If you haven't heard the React Native hype train yet, you will: it's probably the only thing that's noisier than the Caltrain at 6am. However, in my several months of React Native dev, I've learned the painful lesson that React Native is still at least several years away from being useful for anything but the most trivial of apps. My next stop: progressive web apps, and if that doesn't work out, I'm going back to Cordova. Here's why.

Numerous npm Modules Don't Work

The fact that you're writing plain-old JS is what drew me to React Native in the first place. However, what drew me to JS in the first place was easy code sharing and a rich ecosystem of high quality modules. Unfortunately, React Native is a distinct JS environment with its own idiosyncracies. This leaves you to fend for yourself in getting your favorite npm modules to behave. Here's a list of a few npm modules that I've run into issues with:

These issues are mostly due to React Native's lack of a global document environment, which causes a great deal of headache. I can't fault React Native for that, it's a legitimate design decision because React Native doesn't run in a browser. However, this design decision really hinders JavaScript's power.

You Need To Know Native, React, and React Native

One workaround I've seen for RN's quirks is just wrapping native Java libraries and exposing them in JS. Unfortunately, in order to do things like this for cross-platform apps, you need to have experience with Java and Android dev (and/or iOS, if you're still into that sort of thing). To include native extension like, say, a wrapper around the Java version of analytics.js, you need to npm install a package and then make some changes to RN's Java code. Naturally, the Java code changes you need to make have changed rapidly over the course of RN's development, so while react-native-analytics instructions are correct, other projects' are often out-of-date for long stretches of time.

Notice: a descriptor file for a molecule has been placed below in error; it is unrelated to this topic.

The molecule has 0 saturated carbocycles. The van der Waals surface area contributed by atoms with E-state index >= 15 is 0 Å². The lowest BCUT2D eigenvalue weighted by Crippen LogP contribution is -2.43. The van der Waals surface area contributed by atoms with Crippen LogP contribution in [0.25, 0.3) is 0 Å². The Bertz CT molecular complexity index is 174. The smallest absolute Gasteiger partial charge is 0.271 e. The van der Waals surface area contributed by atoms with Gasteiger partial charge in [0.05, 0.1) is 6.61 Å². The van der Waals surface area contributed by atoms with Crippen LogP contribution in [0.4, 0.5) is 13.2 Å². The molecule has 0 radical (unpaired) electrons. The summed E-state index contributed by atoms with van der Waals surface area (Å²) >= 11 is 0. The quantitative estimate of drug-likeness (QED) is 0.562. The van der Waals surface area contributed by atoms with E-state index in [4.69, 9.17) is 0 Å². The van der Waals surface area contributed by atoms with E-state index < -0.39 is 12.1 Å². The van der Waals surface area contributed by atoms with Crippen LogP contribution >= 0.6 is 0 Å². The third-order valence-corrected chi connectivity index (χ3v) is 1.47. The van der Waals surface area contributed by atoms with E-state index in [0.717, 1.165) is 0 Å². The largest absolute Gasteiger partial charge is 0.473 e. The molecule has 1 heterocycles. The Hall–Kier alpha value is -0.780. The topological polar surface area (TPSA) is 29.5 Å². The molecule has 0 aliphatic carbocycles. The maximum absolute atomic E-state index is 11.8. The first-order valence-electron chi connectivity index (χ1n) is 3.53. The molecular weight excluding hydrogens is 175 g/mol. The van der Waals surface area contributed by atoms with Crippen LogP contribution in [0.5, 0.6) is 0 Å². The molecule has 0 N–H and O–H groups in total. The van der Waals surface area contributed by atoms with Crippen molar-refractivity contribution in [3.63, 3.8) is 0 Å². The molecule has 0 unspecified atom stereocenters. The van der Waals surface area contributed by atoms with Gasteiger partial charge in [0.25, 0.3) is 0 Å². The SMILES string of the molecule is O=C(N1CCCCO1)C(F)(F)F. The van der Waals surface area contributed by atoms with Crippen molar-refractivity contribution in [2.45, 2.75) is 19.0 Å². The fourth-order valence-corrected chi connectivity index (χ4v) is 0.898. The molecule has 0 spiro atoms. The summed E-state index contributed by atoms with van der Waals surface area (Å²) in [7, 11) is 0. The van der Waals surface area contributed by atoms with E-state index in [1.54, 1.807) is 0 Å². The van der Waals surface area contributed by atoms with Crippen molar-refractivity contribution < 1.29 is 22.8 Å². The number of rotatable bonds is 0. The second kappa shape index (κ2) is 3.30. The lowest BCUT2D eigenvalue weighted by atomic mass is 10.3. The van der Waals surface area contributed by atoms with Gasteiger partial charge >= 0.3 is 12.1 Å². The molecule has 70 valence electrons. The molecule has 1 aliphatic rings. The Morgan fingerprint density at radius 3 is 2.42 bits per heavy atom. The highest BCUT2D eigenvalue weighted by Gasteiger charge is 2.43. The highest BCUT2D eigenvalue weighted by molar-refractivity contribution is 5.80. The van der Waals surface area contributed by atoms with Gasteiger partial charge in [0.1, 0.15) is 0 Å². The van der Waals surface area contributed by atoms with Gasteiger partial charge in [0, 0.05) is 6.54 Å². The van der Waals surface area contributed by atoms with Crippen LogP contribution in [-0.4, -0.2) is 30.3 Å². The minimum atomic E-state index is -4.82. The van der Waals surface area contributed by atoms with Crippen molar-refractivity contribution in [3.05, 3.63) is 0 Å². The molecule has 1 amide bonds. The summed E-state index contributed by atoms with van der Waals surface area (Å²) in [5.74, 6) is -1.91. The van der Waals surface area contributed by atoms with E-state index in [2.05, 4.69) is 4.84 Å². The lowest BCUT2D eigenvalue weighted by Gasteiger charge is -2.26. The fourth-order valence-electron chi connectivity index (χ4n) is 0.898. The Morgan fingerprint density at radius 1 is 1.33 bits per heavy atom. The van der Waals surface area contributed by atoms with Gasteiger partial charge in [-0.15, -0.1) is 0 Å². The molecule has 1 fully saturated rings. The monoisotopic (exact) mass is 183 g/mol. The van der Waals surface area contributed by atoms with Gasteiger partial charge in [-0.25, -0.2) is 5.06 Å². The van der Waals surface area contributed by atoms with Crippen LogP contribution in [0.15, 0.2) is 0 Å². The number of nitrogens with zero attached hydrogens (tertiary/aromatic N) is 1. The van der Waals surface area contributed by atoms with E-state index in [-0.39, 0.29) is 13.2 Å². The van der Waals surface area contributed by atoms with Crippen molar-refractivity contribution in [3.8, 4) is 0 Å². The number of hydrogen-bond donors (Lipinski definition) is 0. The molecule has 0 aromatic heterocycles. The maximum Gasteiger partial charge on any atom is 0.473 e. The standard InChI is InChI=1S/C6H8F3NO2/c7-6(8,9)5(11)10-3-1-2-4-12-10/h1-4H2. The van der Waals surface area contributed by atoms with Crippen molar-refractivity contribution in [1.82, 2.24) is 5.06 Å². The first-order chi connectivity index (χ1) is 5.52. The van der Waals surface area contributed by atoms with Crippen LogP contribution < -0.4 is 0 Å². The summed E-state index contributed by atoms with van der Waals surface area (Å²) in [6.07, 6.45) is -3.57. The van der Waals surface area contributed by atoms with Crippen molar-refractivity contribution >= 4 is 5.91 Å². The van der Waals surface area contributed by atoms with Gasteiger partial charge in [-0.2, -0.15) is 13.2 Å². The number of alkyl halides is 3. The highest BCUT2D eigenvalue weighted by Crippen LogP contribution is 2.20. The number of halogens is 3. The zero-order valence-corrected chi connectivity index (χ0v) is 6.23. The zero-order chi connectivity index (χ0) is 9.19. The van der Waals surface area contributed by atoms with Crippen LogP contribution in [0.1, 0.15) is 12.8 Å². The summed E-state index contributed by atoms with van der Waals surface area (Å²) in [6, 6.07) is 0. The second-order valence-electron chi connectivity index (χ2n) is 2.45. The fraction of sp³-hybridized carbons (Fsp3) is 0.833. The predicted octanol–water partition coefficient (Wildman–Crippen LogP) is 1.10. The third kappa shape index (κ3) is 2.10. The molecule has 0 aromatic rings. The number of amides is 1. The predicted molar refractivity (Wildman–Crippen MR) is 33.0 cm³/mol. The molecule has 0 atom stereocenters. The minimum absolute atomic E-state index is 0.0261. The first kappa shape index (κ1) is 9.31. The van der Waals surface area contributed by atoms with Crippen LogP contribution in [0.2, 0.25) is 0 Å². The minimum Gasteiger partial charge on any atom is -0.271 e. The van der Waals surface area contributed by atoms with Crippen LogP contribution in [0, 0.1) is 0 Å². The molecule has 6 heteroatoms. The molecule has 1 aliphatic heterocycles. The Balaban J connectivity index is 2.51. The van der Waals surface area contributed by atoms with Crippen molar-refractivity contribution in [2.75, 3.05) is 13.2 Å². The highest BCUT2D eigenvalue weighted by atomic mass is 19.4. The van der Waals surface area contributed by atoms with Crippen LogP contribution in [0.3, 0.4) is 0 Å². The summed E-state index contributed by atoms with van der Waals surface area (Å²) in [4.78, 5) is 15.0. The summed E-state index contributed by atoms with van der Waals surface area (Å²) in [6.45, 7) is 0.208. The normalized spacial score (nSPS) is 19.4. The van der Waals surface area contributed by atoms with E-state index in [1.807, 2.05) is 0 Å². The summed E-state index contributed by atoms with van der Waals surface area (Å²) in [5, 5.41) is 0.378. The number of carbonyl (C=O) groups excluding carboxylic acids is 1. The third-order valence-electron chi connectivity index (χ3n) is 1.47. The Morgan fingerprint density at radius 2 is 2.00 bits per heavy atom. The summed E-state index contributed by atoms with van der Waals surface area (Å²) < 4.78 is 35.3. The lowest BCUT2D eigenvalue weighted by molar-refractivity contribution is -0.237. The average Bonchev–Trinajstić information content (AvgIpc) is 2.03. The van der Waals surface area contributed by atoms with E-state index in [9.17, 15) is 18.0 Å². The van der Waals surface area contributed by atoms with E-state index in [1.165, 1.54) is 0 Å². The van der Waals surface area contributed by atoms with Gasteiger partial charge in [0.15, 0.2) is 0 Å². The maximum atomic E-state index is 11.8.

React Native Apps Run In Least 3 Different Environments

So far, I've only run React Native apps 3 different ways:

  • Via react-native run-android on an attached device
  • Via react-native run-android on an attached device with remote debugging enabled
  • Building the actual apk and installing it on my device

Each of these ways gives you a very different app, and it's quite common for code to work as expected when using react-native run-android but fail miserably when you actually ship the apk. My personal favorite is this issue. In this case our app worked great with the first 2 ways, but we couldn't build the apk because React Native clobbers your NODE_ENV environment variable only when you're actually building the apk.

Moving On

Long story short, before you decide to use React Native because it's hot, take a second to think about how much extra work you're signing up for and whether it's actually worth it. The idyllic image of RN producting real native apps with regular old JavaScript is no more real than the Tooth Fairy. You're going to have to wrestle with npm module quirks, raw native dev, and unpredictable build systems. I'd love to see where React Native is after another 3 years of development, but right now I'm planning on avoiding React Native for any future apps.

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